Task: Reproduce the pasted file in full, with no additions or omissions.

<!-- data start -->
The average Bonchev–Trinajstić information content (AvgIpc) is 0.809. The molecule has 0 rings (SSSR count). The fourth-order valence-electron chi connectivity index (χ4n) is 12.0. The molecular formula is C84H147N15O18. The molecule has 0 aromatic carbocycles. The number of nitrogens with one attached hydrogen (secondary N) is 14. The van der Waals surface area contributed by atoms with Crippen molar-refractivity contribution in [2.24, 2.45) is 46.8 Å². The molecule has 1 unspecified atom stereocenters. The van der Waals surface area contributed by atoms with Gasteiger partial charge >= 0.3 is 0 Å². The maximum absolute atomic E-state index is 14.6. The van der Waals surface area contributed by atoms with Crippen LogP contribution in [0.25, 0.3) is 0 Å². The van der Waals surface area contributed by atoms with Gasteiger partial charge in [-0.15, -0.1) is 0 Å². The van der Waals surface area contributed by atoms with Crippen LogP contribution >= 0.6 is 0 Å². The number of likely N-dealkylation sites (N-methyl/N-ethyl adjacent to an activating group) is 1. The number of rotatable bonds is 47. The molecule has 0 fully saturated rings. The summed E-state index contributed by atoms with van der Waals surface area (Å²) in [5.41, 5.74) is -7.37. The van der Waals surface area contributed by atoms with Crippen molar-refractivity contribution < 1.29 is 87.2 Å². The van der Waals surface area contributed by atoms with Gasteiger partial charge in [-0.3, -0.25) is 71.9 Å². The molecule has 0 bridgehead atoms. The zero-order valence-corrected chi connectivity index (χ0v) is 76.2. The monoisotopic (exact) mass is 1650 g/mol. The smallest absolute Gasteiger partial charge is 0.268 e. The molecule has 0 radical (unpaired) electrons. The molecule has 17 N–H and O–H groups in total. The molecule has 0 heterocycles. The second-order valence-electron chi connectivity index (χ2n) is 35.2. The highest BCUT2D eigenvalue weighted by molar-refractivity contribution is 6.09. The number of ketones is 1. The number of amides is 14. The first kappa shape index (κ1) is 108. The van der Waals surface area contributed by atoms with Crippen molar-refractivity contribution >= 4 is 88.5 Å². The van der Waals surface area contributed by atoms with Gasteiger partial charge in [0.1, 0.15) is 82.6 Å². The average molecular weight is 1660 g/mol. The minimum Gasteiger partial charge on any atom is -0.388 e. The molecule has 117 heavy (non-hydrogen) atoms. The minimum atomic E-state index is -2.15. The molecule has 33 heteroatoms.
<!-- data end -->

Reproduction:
The average Bonchev–Trinajstić information content (AvgIpc) is 0.809. The molecule has 0 rings (SSSR count). The fourth-order valence-electron chi connectivity index (χ4n) is 12.0. The molecular formula is C84H147N15O18. The molecule has 0 aromatic carbocycles. The number of nitrogens with one attached hydrogen (secondary N) is 14. The van der Waals surface area contributed by atoms with Crippen molar-refractivity contribution in [2.24, 2.45) is 46.8 Å². The molecule has 1 unspecified atom stereocenters. The van der Waals surface area contributed by atoms with Gasteiger partial charge >= 0.3 is 0 Å². The maximum absolute atomic E-state index is 14.6. The van der Waals surface area contributed by atoms with Crippen LogP contribution in [0.25, 0.3) is 0 Å². The van der Waals surface area contributed by atoms with Gasteiger partial charge in [-0.15, -0.1) is 0 Å². The van der Waals surface area contributed by atoms with Crippen LogP contribution >= 0.6 is 0 Å². The number of likely N-dealkylation sites (N-methyl/N-ethyl adjacent to an activating group) is 1. The number of rotatable bonds is 47. The molecule has 0 fully saturated rings. The summed E-state index contributed by atoms with van der Waals surface area (Å²) in [5.41, 5.74) is -7.37. The van der Waals surface area contributed by atoms with Crippen molar-refractivity contribution < 1.29 is 87.2 Å². The van der Waals surface area contributed by atoms with Gasteiger partial charge in [-0.3, -0.25) is 71.9 Å². The molecule has 0 bridgehead atoms. The zero-order valence-corrected chi connectivity index (χ0v) is 76.2. The monoisotopic (exact) mass is 1650 g/mol. The smallest absolute Gasteiger partial charge is 0.268 e. The molecule has 0 radical (unpaired) electrons. The molecule has 17 N–H and O–H groups in total. The molecule has 0 heterocycles. The second-order valence-electron chi connectivity index (χ2n) is 35.2. The highest BCUT2D eigenvalue weighted by molar-refractivity contribution is 6.09. The number of ketones is 1. The number of amides is 14. The first kappa shape index (κ1) is 108. The van der Waals surface area contributed by atoms with Crippen molar-refractivity contribution >= 4 is 88.5 Å². The van der Waals surface area contributed by atoms with Gasteiger partial charge in [0.1, 0.15) is 82.6 Å². The average molecular weight is 1660 g/mol. The minimum Gasteiger partial charge on any atom is -0.388 e. The molecule has 117 heavy (non-hydrogen) atoms. The minimum atomic E-state index is -2.15. The molecule has 33 heteroatoms.